Open Access

SCRG1 suppresses LPS-induced CCL22 production through ERK1/2 activation in mouse macrophage Raw264.7 cells

  • Authors:
    • Manabu Inoue
    • Junko Yamada
    • Emiko Aomatsu‑Kikuchi
    • Kazuro Satoh
    • Hisatomo Kondo
    • Akira Ishisaki
    • Naoyuki Chosa
  • View Affiliations

  • Published online on: April 20, 2017
  • Pages: 4069-4076
  • Copyright: © Inoue et al. This is an open access article distributed under the terms of Creative Commons Attribution License.

Metrics: Total Views: 0 (Spandidos Publications: | PMC Statistics: )
Total PDF Downloads: 0 (Spandidos Publications: | PMC Statistics: )


Recently, we identified the scrapie responsive gene 1 (SCRG1) secreted from mesenchymal stem cells (MSCs) and its receptor bone marrow stromal cell antigen 1 (BST1) as positive regulators of stem cell qualities such as self‑renewal, migration abilities, and osteogenic differentiation potential. Here, we examined the effect of the paracrine activity of SCRG1 in macrophages. The mouse macrophage‑like cell line Raw264.7 expressed BST1/β1 or BST1/β2 integrin as possible SCRG1 receptors. Unexpectedly, recombinant SCRG1 did not enhance cell proliferation, migration, or adhesion in these macrophages. However, further examination of the effect of SCRG1 in Raw264.7 cells did reveal a potent anti‑inflammatory effect whereby SCRG1 suppressed LPS‑induced CCL22 production. SCRG1 also induced the phosphorylation of extracellular signal‑regulated kinase 1/2 (ERK1/2) in these cells and, moreover, a mitogen‑activated protein kinase (MAPK)/ERK kinase inhibitor U0126 significantly suppressed the effect of SCRG1 on LPS‑induced chemokine CCL22 production. Taken together, these data indicate that SCRG1 signals through the MAPK pathway and suppresses the LPS signaling pathway. CCL22 is generally known to be chemotactic for monocytes, dendritic cells, natural killer cells and chronically activated T lymphocytes, suggesting that MSC‑derived SCRG1 may block infiltration of these cells. A mechanism is proposed by which MSCs play their immunosuppressive role through suppressing chemokine expression in monocyte/macrophage lineage cells.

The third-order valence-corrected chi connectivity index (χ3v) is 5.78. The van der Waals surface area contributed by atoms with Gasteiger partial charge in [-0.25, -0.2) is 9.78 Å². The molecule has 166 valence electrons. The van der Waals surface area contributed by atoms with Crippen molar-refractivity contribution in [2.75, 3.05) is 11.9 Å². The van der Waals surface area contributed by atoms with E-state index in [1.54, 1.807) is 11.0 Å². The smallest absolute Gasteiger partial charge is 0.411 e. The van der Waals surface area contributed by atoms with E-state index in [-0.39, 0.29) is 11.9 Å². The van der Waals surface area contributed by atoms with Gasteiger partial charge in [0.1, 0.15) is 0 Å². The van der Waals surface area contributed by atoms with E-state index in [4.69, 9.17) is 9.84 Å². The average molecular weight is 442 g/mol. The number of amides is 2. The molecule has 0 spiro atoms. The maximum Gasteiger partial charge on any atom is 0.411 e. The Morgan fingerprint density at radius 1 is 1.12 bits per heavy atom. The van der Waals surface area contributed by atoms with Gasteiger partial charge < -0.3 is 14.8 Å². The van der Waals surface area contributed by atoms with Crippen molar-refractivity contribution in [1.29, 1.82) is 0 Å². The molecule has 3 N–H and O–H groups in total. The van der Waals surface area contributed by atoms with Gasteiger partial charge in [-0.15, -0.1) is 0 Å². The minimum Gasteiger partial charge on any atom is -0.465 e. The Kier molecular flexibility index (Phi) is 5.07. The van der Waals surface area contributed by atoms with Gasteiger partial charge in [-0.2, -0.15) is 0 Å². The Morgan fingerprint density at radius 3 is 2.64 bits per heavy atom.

Mesenchymal stem cells (MSCs) are adult stem cells with the ability to differentiate into mesenchymal tissue cells while retaining self-renewal and migration abilities (1). Many recent studies have revealed that MSCs possess immunomodulatory functions that they exert through cell-to-cell contacts, as well as by secreting growth factors, cytokines, and chemokines (2,3). The effect of immunosuppression with MSCs has been reported in graft-versus-host disease (4) and multiple system atrophy (5). MSCs have the ability to migrate to damaged tissue by inducing peripheral tolerance by inhibiting the release of pro-inflammatory cytokines (2). The advantages of MSC-based cell therapy have been demonstrated in acute lung injury (6), myocardial infarction (7), acute renal failure (8), cerebral ischemia (9) and Alzheimer's disease (10). At the cellular level, it has been shown that MSCs can directly inhibit both T lymphocyte and microglial cell proliferation and can negatively modulate the cytokine-secretion profile of dendritic cells and monocytes/macrophages (1114).

In our recent study, we identified the scrapie responsive gene 1 (SCRG1) secreted from MSCs and its receptor complex bone marrow stromal cell antigen 1 (BST1)/β1 integrin, as positive regulators of stem cell qualities (15). SCRG1, which was identified by Dron et al as a protein that increased expression in the brain of scrapie infected mice, was shown to be associated with neurodegenerative changes in transmissible spongiform encephalopathy, as well as in brain injury, and is associated with autophagy (1618). The SCRG1 gene encodes a 98-amino acid, cytokine-like peptide with an N-terminal signal peptide (19,20). Intriguingly, in stem cells SCRG1 was shown to maintain octamer-binding transcription factor 4 (Oct-4) and CD271/low-affinity nerve growth factor receptor (LNGFR) expression and thereby maintain the MSC's potential for self-renewal, migration abilities, as well as osteogenic differentiation potential, even at high stem cell passage numbers (15). Other cytokines and chemokines secreted from MSCs have been implicated in immunosuppression and repair of damaged tissues (2124). MSC differentiation along different pathways is regulated by stimulation with various growth factors, cytokines, or chemokines, as has been demonstrated in the differentiation of bone marrow-derived MSCs (25,26).

SCRG1 secreted from MSCs is predicted to affect a variety of cell types in vivo. In this study, we hypothesized that SCRG1 secreted into the extracellular space by MSCs exhibits paracrine activity. To explore this possibility, we examined the paracrine effect of MSC-derived SCRG1 on the immune response of Raw264.7 macrophages. In particular, as a readout of macrophage function, we focused on macrophage production of CC-chemokine ligand 22 [CCL22; also known as MDC (macrophage-derived chemokine)], which is known to display chemotactic activity for monocytes, dendritic cells, natural killer cells, and chronically activated T lymphocytes (2730).